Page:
An envelope arrived. 18 x A4 pages. Graeme Tetley’s return address was on the back fold… my heart raced and sank at the same time… here was the brick that was going to tell me to never be seen around a writing desk ever again… 18 pages of reasons to never make another movie. It would finally put me out of my misery.

I didn’t open it for days…

The covering letter was surprisingly-deeply-personal and revealing of the Writer – it welcomed me to the fraternity of strugglers (those rare people that were prepared to start on the blank page) – it spoke of doubt and truth and form and structure – Graeme mentioned the ‘Writers journey’ which included me – he invited me to his house for a face to face – we sat about drinking coffee and talking ‘story’ – we spoke about the respect we had for the ‘cinema’ and how the audience had to be treated with intelligence – but we mostly spoke about the passion and the commitment to a really difficult art… we spoke to the poetry of the words and the images – in those fantastic three hours there wasn’t a mention of spelling or script length.

Graeme Tetley the Writers’ writer – New Zealand’s best.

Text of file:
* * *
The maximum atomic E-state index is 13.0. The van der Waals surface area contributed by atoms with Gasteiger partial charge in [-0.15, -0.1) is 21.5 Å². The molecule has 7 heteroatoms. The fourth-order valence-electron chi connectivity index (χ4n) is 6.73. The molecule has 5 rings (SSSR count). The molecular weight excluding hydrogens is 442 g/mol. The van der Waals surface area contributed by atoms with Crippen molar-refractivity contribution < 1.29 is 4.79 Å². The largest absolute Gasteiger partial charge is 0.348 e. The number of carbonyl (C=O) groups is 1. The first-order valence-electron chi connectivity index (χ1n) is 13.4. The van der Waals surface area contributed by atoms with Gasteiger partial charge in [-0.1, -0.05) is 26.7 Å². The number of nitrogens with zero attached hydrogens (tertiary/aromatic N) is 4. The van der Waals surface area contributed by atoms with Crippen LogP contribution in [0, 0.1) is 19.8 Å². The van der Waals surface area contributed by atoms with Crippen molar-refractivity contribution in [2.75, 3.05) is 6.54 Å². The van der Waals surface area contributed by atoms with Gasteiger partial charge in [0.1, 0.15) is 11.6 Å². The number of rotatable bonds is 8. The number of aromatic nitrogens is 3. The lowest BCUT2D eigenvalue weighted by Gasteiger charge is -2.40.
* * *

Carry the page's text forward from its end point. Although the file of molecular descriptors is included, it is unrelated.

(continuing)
Photo credit. Graeme Tetley at the Panel discussion with the creators of Out Of The Blue at the Cameo @ The Paramount at the Paramount Theatre, Wellington, New Zealand.  (c) Robert Catto   all rights reserved

A mate

ADMEDIA  Feb 2011

Charlie Sutherland 1952 to 2011




A few weeks back I was driving through Wellington’s Courtenay Place – something caught the corner of my eye… a figure, a mere flash of a person. Straight away I knew it was Charlie… I had to do the traffic swerve and the parking – Charlie waiting for a bus? – I don’t get it… he was still there when I finally made it out of Blair Street. He smiled – I asked him if he was ok? – he smiled again and said NO… a man who is obviously hurting saying NO whilst smiling is a haunting image.

 We promised to catch up – he wasn’t at home anymore – we promised to have a beer… if I hadn’t had another meeting to go to I would have had a beer there and then… after all the old Paradiso was just there within reach… I felt like hugging him but he looked distant, fragile… his immaculate suit looked a size too big.

I had him on the list for a few weeks then Christmas got in the way… bugger.


RIP Charlie… you became more than just another Adman to me you went beyond a colleague… you became a mate – a rare beast in this advertising game.

Waka Attewell.



Murray Newey – In Memorium

Murray Newey – In Memorium

ONFILM   April 2008


Murray George Newey: 1953 – 1998

Waka Attewell remembers the friend, colleague and producer who took his own life a decade ago this month…


I’d heard about this guy Newey and showed up to a meeting in Auckland to talk about a movie; it was late in the day, I was tired and lost and there was no studio receptionist, I could hear voices, so I walked up the stairs. Mune was already there: Mune was reading poetry from a battered old book and the guy I was there to meet was standing behind his desk weeping – I cleared my throat and a tearful face looked up at me and said “Keats” – I think I fell in love.